My first experience with community radio involved a graveyard shift with two friends, five listeners and an incredible amount of laughs.
We were fresh-faced university students who had just completed four weeks of compulsory radio training and we wanted to test out our skills during this 2am-6am broadcast.
We experienced moments of panic, frustration and delusion because of our self-inflicted sleep deprivation, but we did improve our paneling skills and gain some much needed confidence behind the microphone.
After that experience, I became a reporter for the news and current affairs program at my local community radio station.
I started nervously, but soon enough I began interviewing people I saw on television, read about in the newspaper and heard about on the street.
The pressure of radio is intense. In just a few hours you need to choose a story, do your research, record some interviews and create a package while you’re writing a script at the same time.
It seems a little daunting, but it’s a great adrenaline rush, and the experience is vital to your development as a professional in the media industry.
While it can be difficult to get your writing published or gain experience in television, community radio is an accessible resource for those wanting to build their skills.
With over 300 broadcasters scattered around the country and tens of thousands of volunteers each year, the community radio sector is a significant contributor to training, media diversity, local content and unique programs for all to enjoy.
According to an audience survey conducted by McNair Ingenuity Research, listener interest is also high, with about 4.4 million Australians tuning in to community radio in an average week.
It gives emerging artists and local organisations the exposure and support commercial radio stations won’t provide. Without it, Australian broadcast would become quite bland.
But now, the future of community radio is at risk.
With the progression of technology, Australia’s radio waves are beginning to digitise, and the need for analogue systems is starting to decline.
Unsurprisingly, the road to digitisation is an expensive one. The Federal Government helped fund the digitalisation of 37 metropolitan community radio stations in Brisbane, Melbourne, Sydney, Adelaide and Perth in May 2011.
Fast-forward to 2013 and a $1.4 million shortfall in the Federal budget will prevent community radio stations from going digital and ensuring they are equipped to launch digital broadcasts.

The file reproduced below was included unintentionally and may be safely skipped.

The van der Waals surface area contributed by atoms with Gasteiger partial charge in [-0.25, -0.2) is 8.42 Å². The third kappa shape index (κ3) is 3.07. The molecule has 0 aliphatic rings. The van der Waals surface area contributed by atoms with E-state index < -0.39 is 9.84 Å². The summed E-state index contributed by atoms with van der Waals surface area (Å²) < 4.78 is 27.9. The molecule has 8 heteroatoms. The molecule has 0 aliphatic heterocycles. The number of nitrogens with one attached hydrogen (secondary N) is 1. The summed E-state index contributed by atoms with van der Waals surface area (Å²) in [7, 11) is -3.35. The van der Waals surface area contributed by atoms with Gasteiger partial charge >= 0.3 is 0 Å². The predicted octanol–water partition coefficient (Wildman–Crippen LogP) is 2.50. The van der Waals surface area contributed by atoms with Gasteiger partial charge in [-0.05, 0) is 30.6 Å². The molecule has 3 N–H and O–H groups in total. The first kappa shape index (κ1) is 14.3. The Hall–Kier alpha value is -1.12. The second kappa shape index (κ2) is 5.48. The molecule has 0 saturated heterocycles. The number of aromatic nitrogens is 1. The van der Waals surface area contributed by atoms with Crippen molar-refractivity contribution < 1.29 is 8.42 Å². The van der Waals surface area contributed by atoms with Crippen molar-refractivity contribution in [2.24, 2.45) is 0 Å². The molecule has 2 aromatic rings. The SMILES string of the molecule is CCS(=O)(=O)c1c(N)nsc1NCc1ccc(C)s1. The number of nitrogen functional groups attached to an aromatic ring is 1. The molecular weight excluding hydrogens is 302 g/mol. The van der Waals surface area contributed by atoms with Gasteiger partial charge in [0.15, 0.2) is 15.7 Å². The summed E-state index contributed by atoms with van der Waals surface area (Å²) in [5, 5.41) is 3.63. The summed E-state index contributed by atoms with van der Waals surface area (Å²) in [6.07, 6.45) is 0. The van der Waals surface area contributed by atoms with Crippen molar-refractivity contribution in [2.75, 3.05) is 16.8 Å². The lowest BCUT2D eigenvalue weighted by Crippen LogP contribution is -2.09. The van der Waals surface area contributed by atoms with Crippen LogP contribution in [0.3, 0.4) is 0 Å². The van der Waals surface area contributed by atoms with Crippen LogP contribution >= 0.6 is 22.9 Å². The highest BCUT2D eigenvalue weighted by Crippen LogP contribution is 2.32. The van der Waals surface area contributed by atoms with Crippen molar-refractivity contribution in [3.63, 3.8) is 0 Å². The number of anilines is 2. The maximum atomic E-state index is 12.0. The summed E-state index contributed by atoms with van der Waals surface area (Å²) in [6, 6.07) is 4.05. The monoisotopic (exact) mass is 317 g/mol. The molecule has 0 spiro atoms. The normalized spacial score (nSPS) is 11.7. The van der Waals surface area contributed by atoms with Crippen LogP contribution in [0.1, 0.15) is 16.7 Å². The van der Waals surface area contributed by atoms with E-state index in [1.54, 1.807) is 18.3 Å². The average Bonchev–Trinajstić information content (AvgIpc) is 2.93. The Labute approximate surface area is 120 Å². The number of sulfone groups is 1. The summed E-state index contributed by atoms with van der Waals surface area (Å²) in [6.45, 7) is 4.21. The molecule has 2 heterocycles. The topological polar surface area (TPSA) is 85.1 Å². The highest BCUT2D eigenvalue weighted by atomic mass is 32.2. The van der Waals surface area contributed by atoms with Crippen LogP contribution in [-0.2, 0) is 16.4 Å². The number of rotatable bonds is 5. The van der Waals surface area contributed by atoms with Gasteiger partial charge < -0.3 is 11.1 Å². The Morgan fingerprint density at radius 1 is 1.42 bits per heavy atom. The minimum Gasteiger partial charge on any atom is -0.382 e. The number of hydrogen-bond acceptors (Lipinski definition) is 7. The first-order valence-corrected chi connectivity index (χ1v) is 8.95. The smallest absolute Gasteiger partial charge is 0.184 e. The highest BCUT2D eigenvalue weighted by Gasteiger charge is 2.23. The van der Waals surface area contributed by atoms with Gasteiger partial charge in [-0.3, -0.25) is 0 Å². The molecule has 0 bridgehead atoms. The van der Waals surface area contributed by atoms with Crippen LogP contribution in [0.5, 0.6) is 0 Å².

If the Government does not address the $1.4 million shortfall in the next budget, it’s expected that all community digital radio services in at least two of the capital cities would have to be shut down.
Digital radio benefits both the broadcasters and the listeners. These benefits include higher quality sound, increased space, more content, the ability to select a station by name rather than frequency and even pause and rewind onscreen information.
The community sector deserves affordable access to digital radio alongside the national and commercial broadcasting sectors – without it, smaller interest groups and communities may be silenced.
Underrepresented groups are given a voice through community radio. The Student Youth Network (SYN) is an example of this.
SYN is a media organisation run by young people, for young people. It emboldens youth while providing training and broadcast opportunities for those who are willing to increase their skills.
SYN’s Digital Content Developer, Declan Kelly, says young people remain the most underrepresented group in Australia.
He believes digital radio is the future, and without funding, “the Government is not fulfilling their promise to help community radio.
“We might not feel the affects tomorrow, or next year, but eventually analogue radio will be shut up and we will not be free to express ourselves,” he says.
Mr Kelly says community stations differ from commercial and national broadcasters because they do not compete with each other, and tend to tailor their programs to represent specific minorities around Australia.
“If you give them [community radio] the opportunity to express Australia, they will take it up in a heart beat. So why restrict them?
“If you’re not letting the people who are affected by the story tell the story, what are you doing?” he says.
In a recent article by Crikey’s Ben Eltham, President of the Community Broadcasting Association of Australia (CBAA) Adrian Basso says “the budget amount came through as $2.2 million, and we’re still grappling with where that figure came from, because we were quite clear that $3.6 million was required. They’re not inflated figures, they’re actual costs.”
A spokesman for Communications Minister Stephen Conroy told Crikey that the Government is “proud” to contribute to community radio funding, but sponsorship and donations should be drawn from independent community-sourced revenue.
However, community broadcasters are not-for-profit organisations and scarce resources are not enough to cover the cost of accessing digital radio transmission during the early stages of its production.
In response, the CBAA has launched a campaign across the 37 affected stations, with many anti-Conroy advertisements being displayed.
Today is the National Day of Action, where community radio stations, listeners and volunteers will band together to make a final impact upon the funding change before the May 2013 Federal budget.
You can help by visiting the campaign website and showing your commitment to community radio.
It is extremely important for the future of community broadcasting that we secure and develop its position in the digital broadcasting spectrum.
The Government must address the shortfall in the upcoming budget, and realise how important it is for Australia to ensure that community radio has a digital future.
If you missed the link, make sure you visit www.committocommunityrado.org.au and show your support for the cause.